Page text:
• Give yourself time to adjust. Anticipate that this will be a difficult time in your life. Allow yourself to mourn the losses you have experienced and try to be patient with changes in your emotional state.

  • Communicate your experience. Express what you are feeling in whatever ways feel comfortable to you — such as talking with family or close friends, keeping a diary or engaging in a creative activity (e.g., drawing, molding clay, etc.).

  • Ask for support from people who care about you and who will listen and empathize with your situation. Social support is a key component to disaster recovery. Family and friends can be an important resource. You can find support and common ground from those who've also survived the disaster. You may also want to reach out to others not involved who may be able to provide greater support and objectivity.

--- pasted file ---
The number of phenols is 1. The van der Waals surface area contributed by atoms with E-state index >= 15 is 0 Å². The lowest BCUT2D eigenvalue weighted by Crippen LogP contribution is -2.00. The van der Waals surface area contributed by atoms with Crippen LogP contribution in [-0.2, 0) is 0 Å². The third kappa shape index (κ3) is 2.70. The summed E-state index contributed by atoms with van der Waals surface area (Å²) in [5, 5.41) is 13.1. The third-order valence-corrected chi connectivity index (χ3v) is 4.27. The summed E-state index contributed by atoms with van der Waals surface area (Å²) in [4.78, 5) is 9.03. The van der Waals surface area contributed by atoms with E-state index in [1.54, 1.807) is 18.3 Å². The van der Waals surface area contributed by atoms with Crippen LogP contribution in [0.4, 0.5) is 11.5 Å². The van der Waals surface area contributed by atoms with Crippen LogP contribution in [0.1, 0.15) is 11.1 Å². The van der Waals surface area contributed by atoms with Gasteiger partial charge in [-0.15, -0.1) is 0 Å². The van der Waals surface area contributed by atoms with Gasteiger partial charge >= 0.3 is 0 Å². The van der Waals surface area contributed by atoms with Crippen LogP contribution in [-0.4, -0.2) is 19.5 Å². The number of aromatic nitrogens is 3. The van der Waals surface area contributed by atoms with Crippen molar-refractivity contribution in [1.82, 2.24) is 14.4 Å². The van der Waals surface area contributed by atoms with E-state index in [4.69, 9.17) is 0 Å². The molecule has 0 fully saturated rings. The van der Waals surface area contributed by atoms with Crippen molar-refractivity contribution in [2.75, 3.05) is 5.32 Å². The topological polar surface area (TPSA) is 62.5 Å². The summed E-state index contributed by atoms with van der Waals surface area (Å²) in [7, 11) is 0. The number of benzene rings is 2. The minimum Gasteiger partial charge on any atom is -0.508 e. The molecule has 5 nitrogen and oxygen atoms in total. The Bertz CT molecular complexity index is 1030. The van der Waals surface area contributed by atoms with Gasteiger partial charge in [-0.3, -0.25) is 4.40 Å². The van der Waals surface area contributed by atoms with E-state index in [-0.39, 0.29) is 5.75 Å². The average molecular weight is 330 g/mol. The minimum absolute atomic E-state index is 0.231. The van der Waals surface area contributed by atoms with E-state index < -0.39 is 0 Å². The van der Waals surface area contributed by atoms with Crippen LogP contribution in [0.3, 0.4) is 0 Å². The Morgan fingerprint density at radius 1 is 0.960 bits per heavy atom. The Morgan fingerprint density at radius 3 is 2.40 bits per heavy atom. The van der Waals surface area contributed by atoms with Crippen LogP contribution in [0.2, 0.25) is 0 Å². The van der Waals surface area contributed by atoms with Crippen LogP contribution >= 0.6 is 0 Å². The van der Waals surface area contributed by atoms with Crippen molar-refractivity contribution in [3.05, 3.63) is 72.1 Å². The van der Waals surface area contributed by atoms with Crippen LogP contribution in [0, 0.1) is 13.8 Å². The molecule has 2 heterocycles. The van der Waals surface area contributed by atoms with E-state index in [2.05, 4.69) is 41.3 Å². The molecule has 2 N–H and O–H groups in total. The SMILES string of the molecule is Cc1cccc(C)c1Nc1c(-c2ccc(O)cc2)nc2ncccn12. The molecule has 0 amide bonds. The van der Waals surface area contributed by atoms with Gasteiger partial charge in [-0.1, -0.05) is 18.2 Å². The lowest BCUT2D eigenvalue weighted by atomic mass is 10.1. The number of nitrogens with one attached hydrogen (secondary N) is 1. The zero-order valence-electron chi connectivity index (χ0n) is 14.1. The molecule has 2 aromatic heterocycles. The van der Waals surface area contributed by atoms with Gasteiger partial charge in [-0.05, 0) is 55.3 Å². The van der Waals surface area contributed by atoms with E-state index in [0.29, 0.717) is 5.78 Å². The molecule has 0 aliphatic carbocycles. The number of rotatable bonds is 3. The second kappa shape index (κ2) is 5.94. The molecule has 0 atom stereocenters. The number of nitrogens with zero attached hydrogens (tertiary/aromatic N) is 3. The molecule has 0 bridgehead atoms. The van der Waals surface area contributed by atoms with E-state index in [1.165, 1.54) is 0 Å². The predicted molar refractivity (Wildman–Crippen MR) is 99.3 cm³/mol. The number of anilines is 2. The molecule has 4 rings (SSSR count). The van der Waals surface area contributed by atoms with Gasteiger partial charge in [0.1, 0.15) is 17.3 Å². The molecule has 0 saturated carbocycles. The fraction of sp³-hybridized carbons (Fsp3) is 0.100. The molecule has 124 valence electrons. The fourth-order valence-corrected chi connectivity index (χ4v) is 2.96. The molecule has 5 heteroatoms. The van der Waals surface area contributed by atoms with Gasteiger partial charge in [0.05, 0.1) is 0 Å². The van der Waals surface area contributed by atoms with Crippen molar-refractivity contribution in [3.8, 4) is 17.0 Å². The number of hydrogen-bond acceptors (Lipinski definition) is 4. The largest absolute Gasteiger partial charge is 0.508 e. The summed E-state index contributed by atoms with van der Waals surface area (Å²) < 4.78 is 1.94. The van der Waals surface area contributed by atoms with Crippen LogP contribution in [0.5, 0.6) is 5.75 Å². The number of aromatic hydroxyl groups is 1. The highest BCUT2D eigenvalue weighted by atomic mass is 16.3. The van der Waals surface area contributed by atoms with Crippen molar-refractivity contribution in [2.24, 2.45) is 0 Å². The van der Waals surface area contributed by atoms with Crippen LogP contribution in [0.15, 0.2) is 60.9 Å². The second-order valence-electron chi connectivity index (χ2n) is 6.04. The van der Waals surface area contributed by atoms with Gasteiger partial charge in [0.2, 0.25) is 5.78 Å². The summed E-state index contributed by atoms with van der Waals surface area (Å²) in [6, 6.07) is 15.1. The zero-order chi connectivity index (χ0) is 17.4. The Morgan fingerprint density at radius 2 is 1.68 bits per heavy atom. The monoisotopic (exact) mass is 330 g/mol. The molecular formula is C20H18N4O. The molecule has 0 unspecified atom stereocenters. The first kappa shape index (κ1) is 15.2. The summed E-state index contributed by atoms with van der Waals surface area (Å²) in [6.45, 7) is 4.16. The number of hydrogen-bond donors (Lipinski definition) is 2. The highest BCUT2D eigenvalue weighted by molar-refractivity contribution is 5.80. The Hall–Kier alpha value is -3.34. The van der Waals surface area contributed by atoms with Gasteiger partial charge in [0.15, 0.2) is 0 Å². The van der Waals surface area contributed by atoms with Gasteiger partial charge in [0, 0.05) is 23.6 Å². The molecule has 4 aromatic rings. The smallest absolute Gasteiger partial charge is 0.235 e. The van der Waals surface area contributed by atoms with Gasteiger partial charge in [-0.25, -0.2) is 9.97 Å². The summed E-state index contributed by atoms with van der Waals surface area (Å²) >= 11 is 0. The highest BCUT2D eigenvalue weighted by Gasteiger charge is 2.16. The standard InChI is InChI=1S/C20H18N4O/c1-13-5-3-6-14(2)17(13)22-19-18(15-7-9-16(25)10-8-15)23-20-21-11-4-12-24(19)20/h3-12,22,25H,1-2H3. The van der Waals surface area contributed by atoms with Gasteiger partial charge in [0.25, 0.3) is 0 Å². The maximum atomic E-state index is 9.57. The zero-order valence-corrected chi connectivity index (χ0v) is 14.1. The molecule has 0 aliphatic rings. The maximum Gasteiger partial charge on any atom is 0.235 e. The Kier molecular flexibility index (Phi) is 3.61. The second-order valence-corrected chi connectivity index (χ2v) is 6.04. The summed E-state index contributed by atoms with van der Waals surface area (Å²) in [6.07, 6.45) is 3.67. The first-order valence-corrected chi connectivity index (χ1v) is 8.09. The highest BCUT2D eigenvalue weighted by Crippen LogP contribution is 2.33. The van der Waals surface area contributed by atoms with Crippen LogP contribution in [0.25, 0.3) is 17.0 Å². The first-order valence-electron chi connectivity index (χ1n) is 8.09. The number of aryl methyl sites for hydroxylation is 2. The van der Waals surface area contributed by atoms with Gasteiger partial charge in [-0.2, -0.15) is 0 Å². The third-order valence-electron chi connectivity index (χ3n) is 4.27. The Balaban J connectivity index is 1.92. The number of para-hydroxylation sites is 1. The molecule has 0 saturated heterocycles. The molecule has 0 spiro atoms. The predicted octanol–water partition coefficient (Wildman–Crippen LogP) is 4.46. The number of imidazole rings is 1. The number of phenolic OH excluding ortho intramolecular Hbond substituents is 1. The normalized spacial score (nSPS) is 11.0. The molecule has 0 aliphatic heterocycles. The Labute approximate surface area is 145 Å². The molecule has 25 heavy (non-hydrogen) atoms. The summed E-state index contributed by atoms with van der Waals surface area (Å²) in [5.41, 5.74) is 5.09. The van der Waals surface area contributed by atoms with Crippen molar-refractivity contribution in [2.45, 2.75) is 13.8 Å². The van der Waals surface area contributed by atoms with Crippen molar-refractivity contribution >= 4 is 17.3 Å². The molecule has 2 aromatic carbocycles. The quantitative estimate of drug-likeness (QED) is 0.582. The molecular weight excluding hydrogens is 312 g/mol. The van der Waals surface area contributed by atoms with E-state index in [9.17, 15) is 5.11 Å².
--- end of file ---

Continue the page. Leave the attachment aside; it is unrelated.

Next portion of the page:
• Find a local support group led by appropriately trained and experienced professionals. Support groups are frequently available for survivors. Group discussion can help you realize that you are not alone in your reactions and emotions. Support group meetings can be especially helpful for people with limited personal support systems.

  • Engage in healthy behaviors to enhance your ability to cope with excessive stress. Eat well-balanced meals and get plenty of rest. If you experience ongoing difficulties with sleep, you may be able to find some relief through relaxation techniques. Avoid alcohol and drugs because they can be a numbing diversion that could detract from as well as delay active coping and moving forward from the disaster.

  • Establish or reestablish routines. This can include eating meals at regular times, sleeping and waking on a regular cycle, or following an exercise program. Build in some positive routines to have something to look forward to during these distressing times, like pursuing a hobby, walking through an attractive park or neighborhood, or reading a good book.

 

Respect the process of being human.

Life happens. Joy comes. Challenges leave.

Stay curious about your emotions and how you cope.

Your voice is your guide.